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Responsible leadership in times of constant change: The role of psychological safety

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Written by Dr Melissa A. Wheeler, Senior Lecturer, SoBLE

Before many of us moved to working from home more regularly, organisational behaviour literature and popular business-related op-eds centred around achieving work-life balance. The new buzz word is work-life blend or work-life integration. Working remotely, usually from where we live, makes it difficult to shut off after work or to segment our work into the once traditional work day. If I have five minutes before the next Zoom meeting, I’ll throw on a load of washing or do a little dinner prep. And when I become bored with my streamed series in the evenings, I have a tendency to scroll through work emails on the couch. The flexibility that remote work affords is invaluable, but the blending sometimes feels like work is constant and omnipresent. Employees are likely to feel more vulnerable in this always-on culture, one of constant change and adaptation.

A culture of psychological safety is needed now more than ever for employees to avoid burnout and to feel a sense of fulfilment and enjoyment from work – whether they are aiming for a good balance or blend. In such a culture, employees feel free to speak their minds, to ask questions, to make mistakes, and to learn and grow from those mistakes. Innovation thrives when people feel safe to question, experiment, and learn.

What can leaders and organisations do to build psychological safety?

Build trust through consistency

One of the contributors to a loss in trust and increased cynicism is what’s known as ‘shifting goalposts’. As we struggle to meet demands (both at work and home), it is vital for employees to understand what those demands involve, to develop goals for delivering and meeting expectations, and to feel the sense of relief, fulfillment, and pride when that task is completed and submitted. Shifting goalposts occur when expectations and agreed upon goals are changed and increased to include more work or different expectations than agreed upon and are often seen just as the goal was about to be reached or delivered. This inconsistency is perceived as an injustice and makes one’s efforts feel futile and not valued.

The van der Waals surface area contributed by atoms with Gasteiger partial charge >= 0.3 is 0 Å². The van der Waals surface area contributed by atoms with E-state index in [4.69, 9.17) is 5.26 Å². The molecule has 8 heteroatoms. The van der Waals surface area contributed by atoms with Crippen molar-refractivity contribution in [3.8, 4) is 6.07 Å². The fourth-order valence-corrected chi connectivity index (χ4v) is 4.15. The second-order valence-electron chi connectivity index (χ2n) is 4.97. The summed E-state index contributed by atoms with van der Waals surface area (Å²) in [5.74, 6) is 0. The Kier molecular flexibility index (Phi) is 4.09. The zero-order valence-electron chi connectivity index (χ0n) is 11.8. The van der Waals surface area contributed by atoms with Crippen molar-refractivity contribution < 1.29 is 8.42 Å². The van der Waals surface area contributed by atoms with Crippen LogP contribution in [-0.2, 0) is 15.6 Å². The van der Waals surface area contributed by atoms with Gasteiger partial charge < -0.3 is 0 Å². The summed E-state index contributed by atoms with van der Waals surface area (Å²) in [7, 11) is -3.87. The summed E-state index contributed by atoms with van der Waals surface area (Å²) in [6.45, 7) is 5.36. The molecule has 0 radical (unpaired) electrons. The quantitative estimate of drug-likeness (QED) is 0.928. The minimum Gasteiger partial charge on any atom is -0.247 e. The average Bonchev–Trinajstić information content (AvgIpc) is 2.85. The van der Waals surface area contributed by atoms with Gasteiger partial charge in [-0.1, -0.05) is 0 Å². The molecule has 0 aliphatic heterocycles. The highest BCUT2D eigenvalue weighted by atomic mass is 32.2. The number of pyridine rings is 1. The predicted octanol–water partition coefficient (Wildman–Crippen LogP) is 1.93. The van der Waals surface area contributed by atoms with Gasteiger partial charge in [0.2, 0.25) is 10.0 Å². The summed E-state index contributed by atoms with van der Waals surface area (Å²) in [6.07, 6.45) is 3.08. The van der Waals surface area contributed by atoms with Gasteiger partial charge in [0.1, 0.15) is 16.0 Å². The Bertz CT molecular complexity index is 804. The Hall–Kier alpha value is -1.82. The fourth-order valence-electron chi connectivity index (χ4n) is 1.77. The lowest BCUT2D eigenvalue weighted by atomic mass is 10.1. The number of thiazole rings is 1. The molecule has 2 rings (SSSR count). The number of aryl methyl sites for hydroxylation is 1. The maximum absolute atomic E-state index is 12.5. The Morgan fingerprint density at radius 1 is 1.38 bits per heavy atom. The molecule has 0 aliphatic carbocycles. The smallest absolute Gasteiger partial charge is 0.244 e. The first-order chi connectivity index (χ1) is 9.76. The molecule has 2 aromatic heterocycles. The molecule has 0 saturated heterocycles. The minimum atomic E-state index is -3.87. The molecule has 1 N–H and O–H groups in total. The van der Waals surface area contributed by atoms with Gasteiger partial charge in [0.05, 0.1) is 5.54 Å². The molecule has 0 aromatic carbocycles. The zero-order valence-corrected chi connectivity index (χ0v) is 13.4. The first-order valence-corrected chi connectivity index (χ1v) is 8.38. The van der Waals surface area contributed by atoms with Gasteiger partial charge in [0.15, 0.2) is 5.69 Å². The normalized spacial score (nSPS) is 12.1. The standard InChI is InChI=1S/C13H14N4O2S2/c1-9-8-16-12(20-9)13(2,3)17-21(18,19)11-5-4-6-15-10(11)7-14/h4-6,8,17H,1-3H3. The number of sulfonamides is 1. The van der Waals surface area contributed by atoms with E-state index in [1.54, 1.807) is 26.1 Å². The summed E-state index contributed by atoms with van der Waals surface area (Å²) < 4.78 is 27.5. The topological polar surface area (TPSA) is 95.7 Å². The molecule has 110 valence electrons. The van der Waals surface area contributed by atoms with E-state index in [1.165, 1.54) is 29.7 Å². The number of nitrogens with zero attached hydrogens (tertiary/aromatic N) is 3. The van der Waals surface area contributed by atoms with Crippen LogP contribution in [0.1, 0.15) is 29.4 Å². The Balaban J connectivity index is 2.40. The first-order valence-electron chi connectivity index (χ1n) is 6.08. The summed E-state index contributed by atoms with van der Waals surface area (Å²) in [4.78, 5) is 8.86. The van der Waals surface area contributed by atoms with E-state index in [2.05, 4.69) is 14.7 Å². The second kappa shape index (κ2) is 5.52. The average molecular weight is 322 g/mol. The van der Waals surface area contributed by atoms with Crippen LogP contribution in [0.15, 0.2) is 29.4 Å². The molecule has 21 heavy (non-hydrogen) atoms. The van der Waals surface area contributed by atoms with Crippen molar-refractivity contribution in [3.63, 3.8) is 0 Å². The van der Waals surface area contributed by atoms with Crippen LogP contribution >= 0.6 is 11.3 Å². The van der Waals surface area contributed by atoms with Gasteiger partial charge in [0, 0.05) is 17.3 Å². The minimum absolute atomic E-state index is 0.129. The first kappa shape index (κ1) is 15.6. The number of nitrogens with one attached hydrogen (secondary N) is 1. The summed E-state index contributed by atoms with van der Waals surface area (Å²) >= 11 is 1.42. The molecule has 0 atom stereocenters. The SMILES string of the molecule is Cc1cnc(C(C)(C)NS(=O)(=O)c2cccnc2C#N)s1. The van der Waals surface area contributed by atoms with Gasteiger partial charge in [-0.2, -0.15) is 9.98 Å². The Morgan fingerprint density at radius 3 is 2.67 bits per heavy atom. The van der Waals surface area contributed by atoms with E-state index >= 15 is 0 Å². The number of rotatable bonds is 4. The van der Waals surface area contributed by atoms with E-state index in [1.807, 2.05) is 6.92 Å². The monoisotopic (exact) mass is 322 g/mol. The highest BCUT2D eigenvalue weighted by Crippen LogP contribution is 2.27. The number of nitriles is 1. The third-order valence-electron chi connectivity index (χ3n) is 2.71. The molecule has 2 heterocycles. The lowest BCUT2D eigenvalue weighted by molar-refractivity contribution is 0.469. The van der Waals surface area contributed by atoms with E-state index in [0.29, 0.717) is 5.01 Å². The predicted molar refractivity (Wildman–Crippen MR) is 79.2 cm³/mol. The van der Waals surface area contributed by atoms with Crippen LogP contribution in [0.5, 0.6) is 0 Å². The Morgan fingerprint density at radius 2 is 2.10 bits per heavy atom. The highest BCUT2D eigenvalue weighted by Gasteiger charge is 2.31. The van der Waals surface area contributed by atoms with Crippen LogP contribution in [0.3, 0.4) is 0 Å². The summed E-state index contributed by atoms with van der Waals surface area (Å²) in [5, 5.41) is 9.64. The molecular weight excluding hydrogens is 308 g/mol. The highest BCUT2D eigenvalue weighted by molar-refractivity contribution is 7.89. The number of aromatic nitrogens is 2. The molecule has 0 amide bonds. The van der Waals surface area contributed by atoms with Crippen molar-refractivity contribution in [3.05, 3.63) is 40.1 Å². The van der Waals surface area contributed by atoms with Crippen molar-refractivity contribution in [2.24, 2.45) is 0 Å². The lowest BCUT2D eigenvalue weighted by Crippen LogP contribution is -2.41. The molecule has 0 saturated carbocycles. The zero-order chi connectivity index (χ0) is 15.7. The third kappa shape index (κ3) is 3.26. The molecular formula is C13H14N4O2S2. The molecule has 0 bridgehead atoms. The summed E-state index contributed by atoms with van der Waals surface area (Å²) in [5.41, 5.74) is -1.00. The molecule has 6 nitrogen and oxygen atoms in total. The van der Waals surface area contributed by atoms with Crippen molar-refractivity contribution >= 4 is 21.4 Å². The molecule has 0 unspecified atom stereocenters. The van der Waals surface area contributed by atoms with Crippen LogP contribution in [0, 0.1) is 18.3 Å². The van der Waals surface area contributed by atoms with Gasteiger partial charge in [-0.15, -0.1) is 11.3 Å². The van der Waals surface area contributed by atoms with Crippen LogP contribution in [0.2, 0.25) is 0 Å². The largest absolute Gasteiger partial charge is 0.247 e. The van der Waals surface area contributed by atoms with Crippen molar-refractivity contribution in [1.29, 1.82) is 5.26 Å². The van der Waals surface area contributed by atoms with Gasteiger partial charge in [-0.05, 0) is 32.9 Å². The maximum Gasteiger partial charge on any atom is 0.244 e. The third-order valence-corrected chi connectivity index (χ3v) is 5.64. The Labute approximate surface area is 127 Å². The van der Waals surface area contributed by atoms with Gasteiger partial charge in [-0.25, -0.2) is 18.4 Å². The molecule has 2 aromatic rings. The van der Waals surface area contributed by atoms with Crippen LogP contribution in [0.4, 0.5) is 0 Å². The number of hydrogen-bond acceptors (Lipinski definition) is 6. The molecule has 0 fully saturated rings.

When organisations and industries are experiencing periods of intense change and continuous transformations, employees can begin to feel the pressure of more and more uncertainty. This pressure, exacerbated by poor organisational policies (such as shifting goalposts), can lead to high amounts of cynicism and gradual withdrawal from work tasks and work itself.

Encourage growth mindsets

Do you see failure as something to be ashamed of, something you might try to hide or as an opportunity to learn and try something else? The difference between a fixed and a growth mindset is how we give up or move on when faced with failure.   

When individuals, teams, and a whole organisations practice and reward growth and learning, new ideas are sparked and people enjoy engaging with their work and colleagues. Focusing on the potential for change and growth, built on the belief that any attitude or behaviour can be changed and improved, instead of staying fixed on what is or always has been – allows people to flourish, to try new things, and to be invigorated, not burntout, by challenge.

Talk openly about the blend or balance you are striving toward

If you are embracing the blend, discuss this openly with your team. A psychological safe workplace is facilitated when employees, for example, understand that emails that pop into their inboxes at 2am do not need to be answered immediately. People will embrace flexibility in different ways, which is what flexibility was designed to do, so it’s important that expectations are clearly communicated and understood.

For more insights about responsible leadership and leadership for the greater good, check out Swinburne’s Australian Leadership Index, founded by Dr Melissa Wheeler along with A/Prof Sam Wilson and Dr Vlad Demsar.  

 

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